Surgery May Cut Diabetic Heart Risk

Obese type 2 diabetes patients had a lower risk of heart attack after bariatric surgery

/ Author:  / Reviewed by: Robert Carlson, M.D

(RxWiki News) Weight loss surgery has been shown to be an excellent treatment for obese people with diabetes. Since diabetes can raise the risk of heart disease, it is important to know the heart risks of weight loss surgery.

Weight loss surgery (also known as bariatric surgery) reduced the risk of heart attack among obese people with type 2 diabetes.

Patients who started the study with higher levels of cholesterol and blood fats benefited most from weight loss surgery.

"Ask your doctor if weight loss surgery is right for you."

Both obesity and type 2 diabetes increase the risk of heart disease. However, researchers are still unclear about how weight loss surgery may affect the risk of heart-related events in obese diabetes patients, according to Stefano Romeo, MD, PhD, of the University of Gothenburg in Sweden, and colleagues.

Through their study of 607 obese people with type 2 diabetes, Dr. Romeo and colleagues found that weight loss surgery was associated with a reduced risk of heart attack. While there were 38 heart attacks among the 345 people who underwent surgery, there were 43 heart attacks among the 262 people who did not go through surgery (a hazard ratio of 0.56).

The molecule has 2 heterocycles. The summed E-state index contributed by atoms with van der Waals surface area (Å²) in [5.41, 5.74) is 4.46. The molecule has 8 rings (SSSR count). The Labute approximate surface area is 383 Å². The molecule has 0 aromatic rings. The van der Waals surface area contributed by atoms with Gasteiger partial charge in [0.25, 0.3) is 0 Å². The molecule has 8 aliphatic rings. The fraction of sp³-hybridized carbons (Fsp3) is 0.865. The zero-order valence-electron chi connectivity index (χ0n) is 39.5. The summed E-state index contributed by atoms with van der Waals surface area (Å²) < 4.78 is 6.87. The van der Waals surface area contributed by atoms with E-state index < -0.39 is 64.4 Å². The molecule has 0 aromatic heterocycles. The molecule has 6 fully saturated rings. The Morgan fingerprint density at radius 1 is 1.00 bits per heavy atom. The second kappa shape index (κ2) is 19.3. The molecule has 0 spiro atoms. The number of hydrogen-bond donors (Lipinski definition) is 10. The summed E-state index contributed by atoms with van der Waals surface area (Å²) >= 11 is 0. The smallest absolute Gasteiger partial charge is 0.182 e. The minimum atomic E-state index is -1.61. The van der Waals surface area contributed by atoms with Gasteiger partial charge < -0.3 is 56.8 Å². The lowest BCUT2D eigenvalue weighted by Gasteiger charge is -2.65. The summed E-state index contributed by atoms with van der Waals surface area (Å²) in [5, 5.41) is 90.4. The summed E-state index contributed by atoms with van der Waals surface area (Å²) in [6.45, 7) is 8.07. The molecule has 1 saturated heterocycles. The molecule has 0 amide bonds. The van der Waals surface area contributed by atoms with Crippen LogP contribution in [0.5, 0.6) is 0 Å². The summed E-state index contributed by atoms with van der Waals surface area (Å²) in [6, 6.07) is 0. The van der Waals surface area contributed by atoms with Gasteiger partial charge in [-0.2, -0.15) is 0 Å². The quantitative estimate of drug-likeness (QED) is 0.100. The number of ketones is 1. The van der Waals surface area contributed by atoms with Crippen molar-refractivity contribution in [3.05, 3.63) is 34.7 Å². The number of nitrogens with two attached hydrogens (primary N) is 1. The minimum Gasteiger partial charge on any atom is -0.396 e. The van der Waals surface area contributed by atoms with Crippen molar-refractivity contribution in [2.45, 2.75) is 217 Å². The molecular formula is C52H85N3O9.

Weight loss surgery appeared to have little impact on stroke risk, however. There were 34 strokes in the surgery group, compared to 24 strokes in the non-surgery group (a hazard ratio of 0.73).

Surgery lowered the risk of heart attack most in participants with higher levels of cholesterol and triglycerides (blood fats) at the beginning of the study.

Body mass index, or BMI (a measure of body fat using height and weight), was not related to the outcome of surgery.

The authors concluded that weight loss surgery may reduce the risk of heart attack in obese people with type 2 diabetes.

In the study, a total of 345 patients underwent surgery while the remaining 262 did not. Patients were followed for a mean of 13.3 years.

The research was published August 1 in Diabetes Care, a journal of the American Diabetes Association.

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Review Date: 
August 1, 2012
Last Updated:
August 5, 2012